Previously, we have fabricated SOI nanowires with much thicker GO films (up to 20 layers [35]), and have performed detailed theoretical analysis for the influence of GO film’s length, thickness, and coating position on the nonlinear performance of GO-coated integrated waveguides [28, 29]. In this work, the maximum GO film thickness for the fabricated device is 2 layers (i.e., ~ 4.2 nm), which is mainly used to compare the spectral broadening performance for the picosecond and femtosecond optical pulses.

Based on the SPM modeling in Eq. (2) and the fit parameters of GO, we compare the BFs of femtosecond and picosecond optical pulses after transmission through the same GO-coated SOI nanowires. Figures 5a and 5b shows the BFs of femtosecond and picosecond optical pulses versus GO film length (*L**c*) for the hybrid waveguides with 1 and 2 layers of GO, respectively. The corresponding results for the bare SOI nanowire with constant BFs are also shown for comparison. Both the picosecond and femtosecond optical pulses had the same repetition rate of ~ 60 MHz. For the picosecond pulses with a pulse duration of ~ 3.9 ps, the average input power is 3 mW, corresponding to a peak power range of 13 W ‒ the same as that used in our previous experiment [35]. For the femtosecond pulses with a pulse duration of ~ 180 fs, the average input power is 1.7 mW, corresponding to a peak power of 160 W ‒ the same as that used for the SPM measurements in Section 4.

In Fig. 5a, the BFs of femtosecond optical pulses after propagation through the hybrid waveguides first increase with *L**c* and then decrease, with the maximum values being achieved at intermediate film lengths. The optimized film length corresponding to the maximum BF for the device with 2 layers of GO is smaller than that for the device with 1 layer of GO. This reflects that the Kerr nonlinearity enhancement dominates for the devices with relatively small *L**c* and layer number *N*, and the influence of loss increase becomes more significant as *L**c* and *N* increase.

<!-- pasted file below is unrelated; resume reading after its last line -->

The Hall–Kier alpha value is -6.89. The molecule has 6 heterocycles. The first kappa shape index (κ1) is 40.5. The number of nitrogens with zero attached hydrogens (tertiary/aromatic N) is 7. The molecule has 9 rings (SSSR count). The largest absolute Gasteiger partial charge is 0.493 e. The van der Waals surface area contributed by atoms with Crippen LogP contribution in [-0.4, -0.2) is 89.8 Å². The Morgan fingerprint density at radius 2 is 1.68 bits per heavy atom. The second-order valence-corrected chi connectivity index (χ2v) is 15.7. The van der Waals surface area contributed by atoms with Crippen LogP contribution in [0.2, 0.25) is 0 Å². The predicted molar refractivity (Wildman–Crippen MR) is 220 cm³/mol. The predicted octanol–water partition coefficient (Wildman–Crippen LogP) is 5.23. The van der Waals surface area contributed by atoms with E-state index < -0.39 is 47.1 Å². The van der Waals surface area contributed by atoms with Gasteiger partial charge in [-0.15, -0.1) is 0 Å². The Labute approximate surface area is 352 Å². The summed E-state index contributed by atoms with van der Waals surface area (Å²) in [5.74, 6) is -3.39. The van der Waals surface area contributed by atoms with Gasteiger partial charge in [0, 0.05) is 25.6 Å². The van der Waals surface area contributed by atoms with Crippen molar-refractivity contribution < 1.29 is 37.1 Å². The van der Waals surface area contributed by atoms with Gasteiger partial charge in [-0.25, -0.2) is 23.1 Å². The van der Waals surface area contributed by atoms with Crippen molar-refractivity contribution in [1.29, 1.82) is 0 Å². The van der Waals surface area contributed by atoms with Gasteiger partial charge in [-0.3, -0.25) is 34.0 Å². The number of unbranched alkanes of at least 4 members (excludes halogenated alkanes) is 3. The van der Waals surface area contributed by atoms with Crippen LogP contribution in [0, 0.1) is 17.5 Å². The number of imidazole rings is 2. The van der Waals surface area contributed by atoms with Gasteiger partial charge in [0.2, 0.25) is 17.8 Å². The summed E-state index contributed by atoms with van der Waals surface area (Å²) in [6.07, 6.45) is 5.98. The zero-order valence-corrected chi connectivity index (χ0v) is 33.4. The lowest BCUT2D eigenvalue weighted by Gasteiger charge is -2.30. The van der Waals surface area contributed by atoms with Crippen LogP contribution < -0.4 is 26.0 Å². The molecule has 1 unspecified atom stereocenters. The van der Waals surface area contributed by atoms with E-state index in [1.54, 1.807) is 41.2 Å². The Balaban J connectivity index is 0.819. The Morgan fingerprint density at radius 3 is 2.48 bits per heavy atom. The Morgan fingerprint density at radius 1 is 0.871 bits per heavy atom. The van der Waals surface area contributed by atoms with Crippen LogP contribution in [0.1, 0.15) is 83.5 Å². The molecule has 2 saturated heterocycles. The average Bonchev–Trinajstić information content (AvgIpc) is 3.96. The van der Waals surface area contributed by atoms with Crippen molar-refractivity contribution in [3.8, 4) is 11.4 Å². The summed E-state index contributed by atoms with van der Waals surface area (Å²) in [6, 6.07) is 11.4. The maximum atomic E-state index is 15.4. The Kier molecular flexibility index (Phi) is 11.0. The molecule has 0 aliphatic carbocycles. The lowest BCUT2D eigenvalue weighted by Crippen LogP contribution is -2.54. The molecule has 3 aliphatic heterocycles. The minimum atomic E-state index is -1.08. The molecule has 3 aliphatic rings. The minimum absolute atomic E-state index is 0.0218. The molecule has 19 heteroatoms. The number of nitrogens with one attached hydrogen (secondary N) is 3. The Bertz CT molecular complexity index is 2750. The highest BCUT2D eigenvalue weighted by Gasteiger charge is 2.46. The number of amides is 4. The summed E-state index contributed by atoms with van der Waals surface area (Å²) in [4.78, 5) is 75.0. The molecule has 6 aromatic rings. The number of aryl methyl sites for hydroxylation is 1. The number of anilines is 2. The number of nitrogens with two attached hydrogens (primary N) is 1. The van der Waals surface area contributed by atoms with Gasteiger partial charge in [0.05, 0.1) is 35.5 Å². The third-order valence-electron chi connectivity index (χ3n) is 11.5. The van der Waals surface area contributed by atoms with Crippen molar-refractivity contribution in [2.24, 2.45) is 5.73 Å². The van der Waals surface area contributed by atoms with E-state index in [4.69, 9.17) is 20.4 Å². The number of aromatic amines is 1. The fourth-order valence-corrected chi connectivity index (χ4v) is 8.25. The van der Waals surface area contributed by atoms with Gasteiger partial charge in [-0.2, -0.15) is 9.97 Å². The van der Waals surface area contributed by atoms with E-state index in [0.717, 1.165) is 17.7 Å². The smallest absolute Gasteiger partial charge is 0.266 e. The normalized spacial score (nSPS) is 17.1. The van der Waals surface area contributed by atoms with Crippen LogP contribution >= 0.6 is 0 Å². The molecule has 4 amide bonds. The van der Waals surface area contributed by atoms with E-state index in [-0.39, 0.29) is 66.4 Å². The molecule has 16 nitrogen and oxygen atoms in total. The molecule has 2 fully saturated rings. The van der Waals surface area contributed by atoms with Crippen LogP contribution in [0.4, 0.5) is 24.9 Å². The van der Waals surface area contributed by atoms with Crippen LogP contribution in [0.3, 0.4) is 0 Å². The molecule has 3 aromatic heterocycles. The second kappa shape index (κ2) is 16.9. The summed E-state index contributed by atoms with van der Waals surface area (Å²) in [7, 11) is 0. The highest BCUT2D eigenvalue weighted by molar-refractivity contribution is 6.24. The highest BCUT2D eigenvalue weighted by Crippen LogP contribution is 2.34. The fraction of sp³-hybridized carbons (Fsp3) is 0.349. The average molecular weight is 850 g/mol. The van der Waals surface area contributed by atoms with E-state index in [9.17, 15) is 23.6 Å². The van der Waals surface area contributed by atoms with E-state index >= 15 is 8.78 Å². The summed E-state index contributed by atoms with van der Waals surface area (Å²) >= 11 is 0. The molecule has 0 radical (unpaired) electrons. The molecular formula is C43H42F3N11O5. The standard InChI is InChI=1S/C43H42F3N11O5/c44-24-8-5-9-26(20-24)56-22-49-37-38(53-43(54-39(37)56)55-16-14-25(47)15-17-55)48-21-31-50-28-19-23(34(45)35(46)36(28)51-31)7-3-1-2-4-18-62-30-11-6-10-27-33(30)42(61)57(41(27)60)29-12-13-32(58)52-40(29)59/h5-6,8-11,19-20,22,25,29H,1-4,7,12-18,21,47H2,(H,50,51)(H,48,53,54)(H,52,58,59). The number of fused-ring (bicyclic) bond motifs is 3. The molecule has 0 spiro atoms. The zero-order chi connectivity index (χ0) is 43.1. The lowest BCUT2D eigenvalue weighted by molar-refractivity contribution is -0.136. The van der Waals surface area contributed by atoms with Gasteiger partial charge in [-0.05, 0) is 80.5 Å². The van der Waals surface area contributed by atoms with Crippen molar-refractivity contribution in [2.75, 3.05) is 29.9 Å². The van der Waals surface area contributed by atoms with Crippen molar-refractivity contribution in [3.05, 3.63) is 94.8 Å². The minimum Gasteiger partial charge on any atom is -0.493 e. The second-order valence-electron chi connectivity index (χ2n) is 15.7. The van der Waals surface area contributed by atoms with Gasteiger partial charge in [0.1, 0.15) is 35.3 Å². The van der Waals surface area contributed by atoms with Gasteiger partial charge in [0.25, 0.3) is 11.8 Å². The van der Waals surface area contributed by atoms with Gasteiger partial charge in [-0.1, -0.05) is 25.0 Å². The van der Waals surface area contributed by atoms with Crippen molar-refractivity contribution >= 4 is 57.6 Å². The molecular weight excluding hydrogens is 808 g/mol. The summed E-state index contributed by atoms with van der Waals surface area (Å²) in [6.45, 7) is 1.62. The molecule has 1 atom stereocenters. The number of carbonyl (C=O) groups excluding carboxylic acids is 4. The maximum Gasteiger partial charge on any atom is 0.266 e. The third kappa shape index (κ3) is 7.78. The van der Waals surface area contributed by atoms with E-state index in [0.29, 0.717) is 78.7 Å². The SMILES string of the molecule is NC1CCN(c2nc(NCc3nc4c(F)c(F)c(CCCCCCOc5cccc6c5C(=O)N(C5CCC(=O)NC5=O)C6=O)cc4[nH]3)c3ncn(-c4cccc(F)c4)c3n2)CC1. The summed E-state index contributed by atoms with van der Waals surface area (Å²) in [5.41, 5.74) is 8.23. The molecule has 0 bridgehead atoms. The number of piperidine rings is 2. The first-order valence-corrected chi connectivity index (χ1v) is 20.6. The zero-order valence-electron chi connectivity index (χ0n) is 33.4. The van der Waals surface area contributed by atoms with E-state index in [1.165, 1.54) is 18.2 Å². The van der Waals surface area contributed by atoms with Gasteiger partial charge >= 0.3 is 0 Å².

For the picosecond optical pulses in Fig. 5b, the BFs after propagation through the hybrid waveguides are lower than the BFs of the femtosecond optical pulses at the same *L**c*. This is because the femtosecond optical pulses with a much higher peak power drive more significant SPM in the hybrid waveguides. Unlike the trend in Fig. 5a, the BFs in Fig. 5b increase monotonically with *L**c*. This is mainly due to the fact that the higher peak power of femtosecond optical pulses also induces higher TPA of the SOI nanowires, resulting in a trade-off between both enhanced SPM and TPA in the hybrid waveguides.

In Table 1, we compare the nonlinear performance of different integrated waveguides incorporating GO, along with corresponding results for the bare waveguides. As can be seen, the fit *γ*, *n*2, *FOM*1 and *FOM*2 of GO-coated SOI nanowires in this work show good agreement with those in the previous work obtained by fitting the experimental results of picosecond optical pulses [35], highlighting the high consistency of our GO films. We calculated two different figure-of-merits, i.e., *FOM*1 and *FOM*2, which are widely studied and exploited in comparing nonlinear optical performance. The former one is defined from the perspective of nonlinear absorption [25, 26], whereas the latter one is defined based on the trade-off between Kerr nonlinearity and linear loss [53]. Interestingly, the two FOMs show contrary results for the different hybrid waveguides. The *FOM*1 of the GO-coated SOI nanowires is lower than the other two waveguides mainly due to the strong TPA of silicon, whereas its *FOM*2 is much higher resulting from the large *n*2 of silicon and its strong GO mode overlap.